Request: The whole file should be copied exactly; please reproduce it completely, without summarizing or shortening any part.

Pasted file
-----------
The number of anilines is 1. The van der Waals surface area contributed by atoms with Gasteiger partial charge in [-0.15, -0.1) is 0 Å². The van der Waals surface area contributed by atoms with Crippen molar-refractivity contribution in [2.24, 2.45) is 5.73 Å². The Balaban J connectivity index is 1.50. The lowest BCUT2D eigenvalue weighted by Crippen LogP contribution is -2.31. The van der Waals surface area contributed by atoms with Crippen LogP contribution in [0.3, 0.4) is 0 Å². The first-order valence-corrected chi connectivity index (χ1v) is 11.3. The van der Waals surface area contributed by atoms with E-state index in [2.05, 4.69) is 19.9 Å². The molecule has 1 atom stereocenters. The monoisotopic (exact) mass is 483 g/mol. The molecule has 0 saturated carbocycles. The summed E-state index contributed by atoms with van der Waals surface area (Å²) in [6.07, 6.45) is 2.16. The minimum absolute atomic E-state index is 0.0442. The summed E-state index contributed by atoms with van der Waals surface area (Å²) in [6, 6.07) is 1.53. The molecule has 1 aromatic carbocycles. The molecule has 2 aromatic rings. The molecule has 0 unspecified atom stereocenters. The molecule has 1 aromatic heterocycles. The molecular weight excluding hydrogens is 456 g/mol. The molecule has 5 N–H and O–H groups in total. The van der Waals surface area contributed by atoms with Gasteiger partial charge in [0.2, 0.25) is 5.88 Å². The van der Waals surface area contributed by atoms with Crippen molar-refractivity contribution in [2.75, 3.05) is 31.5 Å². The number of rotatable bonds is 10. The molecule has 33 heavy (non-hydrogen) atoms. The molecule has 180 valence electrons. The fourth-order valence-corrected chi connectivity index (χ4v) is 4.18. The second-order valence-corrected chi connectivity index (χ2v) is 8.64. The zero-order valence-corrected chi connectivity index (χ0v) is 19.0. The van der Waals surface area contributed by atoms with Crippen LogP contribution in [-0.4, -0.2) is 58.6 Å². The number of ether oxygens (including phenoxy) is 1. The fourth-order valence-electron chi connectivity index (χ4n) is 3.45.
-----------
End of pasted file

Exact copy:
The number of anilines is 1. The van der Waals surface area contributed by atoms with Gasteiger partial charge in [-0.15, -0.1) is 0 Å². The van der Waals surface area contributed by atoms with Crippen molar-refractivity contribution in [2.24, 2.45) is 5.73 Å². The Balaban J connectivity index is 1.50. The lowest BCUT2D eigenvalue weighted by Crippen LogP contribution is -2.31. The van der Waals surface area contributed by atoms with Crippen LogP contribution in [0.3, 0.4) is 0 Å². The first-order valence-corrected chi connectivity index (χ1v) is 11.3. The van der Waals surface area contributed by atoms with E-state index in [2.05, 4.69) is 19.9 Å². The molecule has 1 atom stereocenters. The monoisotopic (exact) mass is 483 g/mol. The molecule has 0 saturated carbocycles. The summed E-state index contributed by atoms with van der Waals surface area (Å²) in [6.07, 6.45) is 2.16. The minimum absolute atomic E-state index is 0.0442. The summed E-state index contributed by atoms with van der Waals surface area (Å²) in [6, 6.07) is 1.53. The molecule has 1 aromatic carbocycles. The molecule has 2 aromatic rings. The molecule has 0 unspecified atom stereocenters. The molecule has 1 aromatic heterocycles. The molecular weight excluding hydrogens is 456 g/mol. The molecule has 5 N–H and O–H groups in total. The van der Waals surface area contributed by atoms with Gasteiger partial charge in [0.2, 0.25) is 5.88 Å². The van der Waals surface area contributed by atoms with Crippen molar-refractivity contribution in [2.75, 3.05) is 31.5 Å². The number of rotatable bonds is 10. The molecule has 33 heavy (non-hydrogen) atoms. The molecule has 180 valence electrons. The fourth-order valence-corrected chi connectivity index (χ4v) is 4.18. The second-order valence-corrected chi connectivity index (χ2v) is 8.64. The zero-order valence-corrected chi connectivity index (χ0v) is 19.0. The van der Waals surface area contributed by atoms with Crippen LogP contribution in [-0.4, -0.2) is 58.6 Å². The number of ether oxygens (including phenoxy) is 1. The fourth-order valence-electron chi connectivity index (χ4n) is 3.45.